Cracked pump housing - practice for reverse engineering.
Damaged Yamaha Waverunner Impeller. The edges of the real impeller are bent and also rough from hitting rocks.
Very good @rsilvers
Thanks for sharing !
This was my first try doing reverse engineering. My Yamaha Waverunner impeller was damaged by rocks, and the ends of the blades are bent.
I made a scan of it using scanner spray made from 91% isopropyl alcohol and corn starch. 99% is better because it dries faster, but I didn’t have any.
I did two scans - one of the top, and one of the bottom, and then used the Mac software to merge them.
Once I had the scan, I loaded it into Fusion 360. I then build a CAD model within the scan, using it as a reference to get the blade angle to match. Of course my CAD model didn’t try to copy the bent blades, and instead modeled what they would be like if they were not bent.
The impeller has threads in it, and I looked up the thread size, and modeled those into the CAD. I also took caliper measurements of the wrench flats and snapped them to the exact metric size for such a metric nut.
I made two prints on a Bambu printer (I was product tester and consultant for Bambu leading up their Kickstarter launch).
The photo of the three imepllers - the first is the original metal one. The middle one is a direct print from the RevoPoint Inspire scan with no changed at all, so it also has the bent blades. The third one is a print of the CAD model that I made from the scan reference. In theory, I could make a lost-PLA casting of it, and then put it on a lathe or mill, bore and threat it, and it would work. Or have a metal print made.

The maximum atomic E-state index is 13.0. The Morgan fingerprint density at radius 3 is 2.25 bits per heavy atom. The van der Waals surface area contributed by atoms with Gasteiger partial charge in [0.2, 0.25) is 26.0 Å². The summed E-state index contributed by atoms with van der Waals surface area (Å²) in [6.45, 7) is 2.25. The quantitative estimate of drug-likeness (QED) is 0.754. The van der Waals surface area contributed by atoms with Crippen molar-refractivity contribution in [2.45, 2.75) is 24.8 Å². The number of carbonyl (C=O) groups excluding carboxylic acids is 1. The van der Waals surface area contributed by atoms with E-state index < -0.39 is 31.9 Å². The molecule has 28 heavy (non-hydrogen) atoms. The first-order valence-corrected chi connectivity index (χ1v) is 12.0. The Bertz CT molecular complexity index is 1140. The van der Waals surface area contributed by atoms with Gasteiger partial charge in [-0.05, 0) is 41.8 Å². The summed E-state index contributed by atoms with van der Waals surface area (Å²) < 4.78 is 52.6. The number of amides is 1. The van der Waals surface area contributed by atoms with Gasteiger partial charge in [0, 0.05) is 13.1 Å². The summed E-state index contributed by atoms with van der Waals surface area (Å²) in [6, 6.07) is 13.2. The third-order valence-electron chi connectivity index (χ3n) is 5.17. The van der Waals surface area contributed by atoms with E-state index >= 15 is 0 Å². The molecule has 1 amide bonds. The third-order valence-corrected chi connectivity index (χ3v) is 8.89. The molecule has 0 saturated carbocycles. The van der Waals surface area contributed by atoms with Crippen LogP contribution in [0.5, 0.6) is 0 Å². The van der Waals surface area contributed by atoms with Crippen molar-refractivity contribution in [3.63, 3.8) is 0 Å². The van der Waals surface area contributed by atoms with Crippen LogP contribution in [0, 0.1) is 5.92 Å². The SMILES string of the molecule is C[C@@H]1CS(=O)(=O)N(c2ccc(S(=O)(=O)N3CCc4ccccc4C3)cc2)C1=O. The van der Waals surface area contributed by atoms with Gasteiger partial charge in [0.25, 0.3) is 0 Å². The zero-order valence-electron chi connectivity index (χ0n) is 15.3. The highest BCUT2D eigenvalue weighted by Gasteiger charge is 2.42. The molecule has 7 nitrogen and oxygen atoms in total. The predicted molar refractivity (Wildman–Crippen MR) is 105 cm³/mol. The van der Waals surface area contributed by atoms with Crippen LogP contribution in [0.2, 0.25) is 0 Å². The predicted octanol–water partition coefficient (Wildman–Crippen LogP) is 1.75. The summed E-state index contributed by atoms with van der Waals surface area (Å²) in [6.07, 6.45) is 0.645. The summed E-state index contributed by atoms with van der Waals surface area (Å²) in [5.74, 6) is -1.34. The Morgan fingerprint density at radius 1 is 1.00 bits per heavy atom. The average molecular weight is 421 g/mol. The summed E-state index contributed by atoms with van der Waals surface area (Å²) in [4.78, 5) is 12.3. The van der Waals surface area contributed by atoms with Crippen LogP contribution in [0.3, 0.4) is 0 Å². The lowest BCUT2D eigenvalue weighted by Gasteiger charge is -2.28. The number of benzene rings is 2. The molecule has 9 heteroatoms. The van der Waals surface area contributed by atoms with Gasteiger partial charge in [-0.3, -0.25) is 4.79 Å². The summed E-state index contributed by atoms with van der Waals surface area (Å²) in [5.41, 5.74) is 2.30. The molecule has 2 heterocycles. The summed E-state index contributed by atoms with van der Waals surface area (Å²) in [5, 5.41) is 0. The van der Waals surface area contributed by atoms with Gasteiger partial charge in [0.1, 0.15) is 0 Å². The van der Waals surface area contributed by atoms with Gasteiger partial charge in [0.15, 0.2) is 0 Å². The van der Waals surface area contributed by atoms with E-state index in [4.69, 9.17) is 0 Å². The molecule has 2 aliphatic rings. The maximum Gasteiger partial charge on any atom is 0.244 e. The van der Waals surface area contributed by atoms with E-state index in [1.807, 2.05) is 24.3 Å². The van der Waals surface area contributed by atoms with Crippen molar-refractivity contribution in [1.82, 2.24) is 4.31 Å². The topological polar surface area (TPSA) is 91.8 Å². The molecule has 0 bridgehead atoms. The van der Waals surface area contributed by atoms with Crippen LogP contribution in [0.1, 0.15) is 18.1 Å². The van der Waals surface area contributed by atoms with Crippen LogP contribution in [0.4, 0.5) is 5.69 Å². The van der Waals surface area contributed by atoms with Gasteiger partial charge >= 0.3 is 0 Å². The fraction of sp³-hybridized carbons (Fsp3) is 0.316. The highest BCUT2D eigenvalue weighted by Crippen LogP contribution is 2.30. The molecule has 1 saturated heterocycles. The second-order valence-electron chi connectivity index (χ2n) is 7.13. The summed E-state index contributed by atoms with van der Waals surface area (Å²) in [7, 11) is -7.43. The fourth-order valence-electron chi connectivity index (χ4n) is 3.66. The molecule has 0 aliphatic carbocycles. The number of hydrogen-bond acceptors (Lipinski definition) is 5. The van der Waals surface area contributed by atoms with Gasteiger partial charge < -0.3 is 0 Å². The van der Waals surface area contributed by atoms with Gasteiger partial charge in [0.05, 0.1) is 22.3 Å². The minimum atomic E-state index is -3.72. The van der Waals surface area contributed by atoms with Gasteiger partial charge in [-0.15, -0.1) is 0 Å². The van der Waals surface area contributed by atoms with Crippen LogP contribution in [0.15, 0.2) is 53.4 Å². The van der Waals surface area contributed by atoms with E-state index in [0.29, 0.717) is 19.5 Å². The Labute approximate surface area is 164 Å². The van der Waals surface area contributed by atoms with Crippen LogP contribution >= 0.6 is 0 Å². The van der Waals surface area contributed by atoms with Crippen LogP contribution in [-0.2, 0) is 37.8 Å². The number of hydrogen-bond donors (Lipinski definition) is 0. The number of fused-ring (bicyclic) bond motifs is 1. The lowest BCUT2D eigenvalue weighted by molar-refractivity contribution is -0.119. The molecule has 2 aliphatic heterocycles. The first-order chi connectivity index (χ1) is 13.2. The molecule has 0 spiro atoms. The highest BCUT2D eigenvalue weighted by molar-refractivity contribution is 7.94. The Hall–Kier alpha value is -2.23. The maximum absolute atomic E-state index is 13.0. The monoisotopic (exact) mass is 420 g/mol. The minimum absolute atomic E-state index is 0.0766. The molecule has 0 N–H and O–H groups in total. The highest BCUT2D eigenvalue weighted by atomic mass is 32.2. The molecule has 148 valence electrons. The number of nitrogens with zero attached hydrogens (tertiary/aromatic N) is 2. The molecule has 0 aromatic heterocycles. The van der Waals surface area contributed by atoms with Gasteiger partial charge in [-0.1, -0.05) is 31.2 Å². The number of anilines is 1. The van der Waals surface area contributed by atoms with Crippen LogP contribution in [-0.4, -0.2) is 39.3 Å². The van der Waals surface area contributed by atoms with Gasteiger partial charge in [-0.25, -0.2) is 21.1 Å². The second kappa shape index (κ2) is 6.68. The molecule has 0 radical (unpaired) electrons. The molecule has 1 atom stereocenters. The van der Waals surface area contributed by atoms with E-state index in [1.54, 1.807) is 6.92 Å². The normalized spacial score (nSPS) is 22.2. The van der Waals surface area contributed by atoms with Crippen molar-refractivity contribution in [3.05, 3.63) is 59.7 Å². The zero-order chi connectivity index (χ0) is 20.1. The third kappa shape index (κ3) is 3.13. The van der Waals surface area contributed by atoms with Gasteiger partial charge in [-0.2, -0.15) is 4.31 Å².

In reality, I ordered a new Yamaha impeller for $130 and installed it, as this was just practice. The scanner worked perfectly for this.
A great example of what can be done, and you’re right, sometimes it’s just easier to buy new
I am still impressed with your Impeller scan , not easy scan job to do , but I love my INSPIRE , it do great job above its original specifications .
Did a comparison of Inspire vs iPhone photogrammetry. The Inspire is cleaner, better for curved areas, and almost certainly more dimensionally accurate.
The blueish-tinted scan is from a RevoPoint 3D Inspire. The yellowish-tinted scan is an iPhone using 3D Scanner App in Photomode, from 250 photos and processed on an Mac using 3D Scanner App. The object was sprayed with Zinc Oxide to make it more white.
What was the time taken for each scan, iPhone and inspire, it would be interesting to know how long it took for each result.
Each scan is very different. Someone would have to take a bunch of objects and make a long video comparing scanning each of them both ways to really know.
I used an iPhone 13 Pro Max with 3D Scanner App and did photogrammetry with 250 photos. The mesh is in yellow. The blueish mesh was a RevoScan Inspire. Both scans were of the same object which has been sprayed with zinc oxide. This is a gauge block that my calipers says is 50.81x76.4mm.
The photogrammetry was off by 3.69%, average of X and Y. The Inspire was off by 0.65%, average of X and Y. To me this means that the Inspire is good enough to use without scaling, but the photogrammetry would need adjustment. Moreover, the photogrammetry misread the surface texture due to variations in the brightness of the zinc oxide coating. This didn’t fool the Inspire.